Astrophysical Journal | Year: 2011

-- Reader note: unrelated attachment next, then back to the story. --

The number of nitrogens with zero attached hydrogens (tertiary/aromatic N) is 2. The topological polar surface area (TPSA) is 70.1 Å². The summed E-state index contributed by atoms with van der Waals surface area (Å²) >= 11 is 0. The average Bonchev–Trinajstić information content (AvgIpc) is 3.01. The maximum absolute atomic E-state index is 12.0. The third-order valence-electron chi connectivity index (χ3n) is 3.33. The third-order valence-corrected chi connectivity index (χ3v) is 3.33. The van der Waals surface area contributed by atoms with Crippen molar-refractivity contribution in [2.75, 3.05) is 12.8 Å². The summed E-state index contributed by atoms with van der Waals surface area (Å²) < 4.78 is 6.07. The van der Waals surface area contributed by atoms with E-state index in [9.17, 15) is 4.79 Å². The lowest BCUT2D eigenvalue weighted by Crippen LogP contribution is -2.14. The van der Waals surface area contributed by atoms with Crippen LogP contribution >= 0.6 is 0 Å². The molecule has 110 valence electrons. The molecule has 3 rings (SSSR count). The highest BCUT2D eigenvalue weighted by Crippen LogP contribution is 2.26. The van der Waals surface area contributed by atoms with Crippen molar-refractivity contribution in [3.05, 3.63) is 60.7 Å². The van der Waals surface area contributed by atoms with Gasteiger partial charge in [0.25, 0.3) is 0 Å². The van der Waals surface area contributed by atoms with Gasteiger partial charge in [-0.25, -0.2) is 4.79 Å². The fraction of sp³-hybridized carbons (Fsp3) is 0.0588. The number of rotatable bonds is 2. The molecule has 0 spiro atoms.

Strong iron fluorescence at 6.4keV and hard-X-ray emissions from giant molecular clouds in the Galactic center region have been interpreted as reflections of a past outburst of the Sgr A* supermassive black hole. Careful treatment of multiple interactions of photons in a complicated geometry is essential to modeling the reprocessed emissions from the dense clouds. We develop a new calculation framework of X-ray reflection from molecular clouds based on Monte Carlo simulations for accurate interpretation of high-quality observational data. By utilizing this simulation framework, we present the first calculations of morphologies and spectra of the reflected X-ray emission for several realistic models of Sgr B2, which is the most massive molecular cloud in our Galaxy. The morphology of scattered hard X-rays above 20keV is significantly different from that of iron fluorescence due to their large penetrating power into dense regions of the cloud, probing the structure of the cloud. High-resolution spectra provide quantitative evaluation of the iron line including its Compton shoulder to constrain the mass and the chemical composition of the cloud as well as the luminosity of the illuminating source. These predictions can be checked in the near future with future X-ray missions such as NuStar (hard X-rays) and ASTRO-H (both iron lines and hard X-rays). © 2011. The American Astronomical Society. All rights reserved.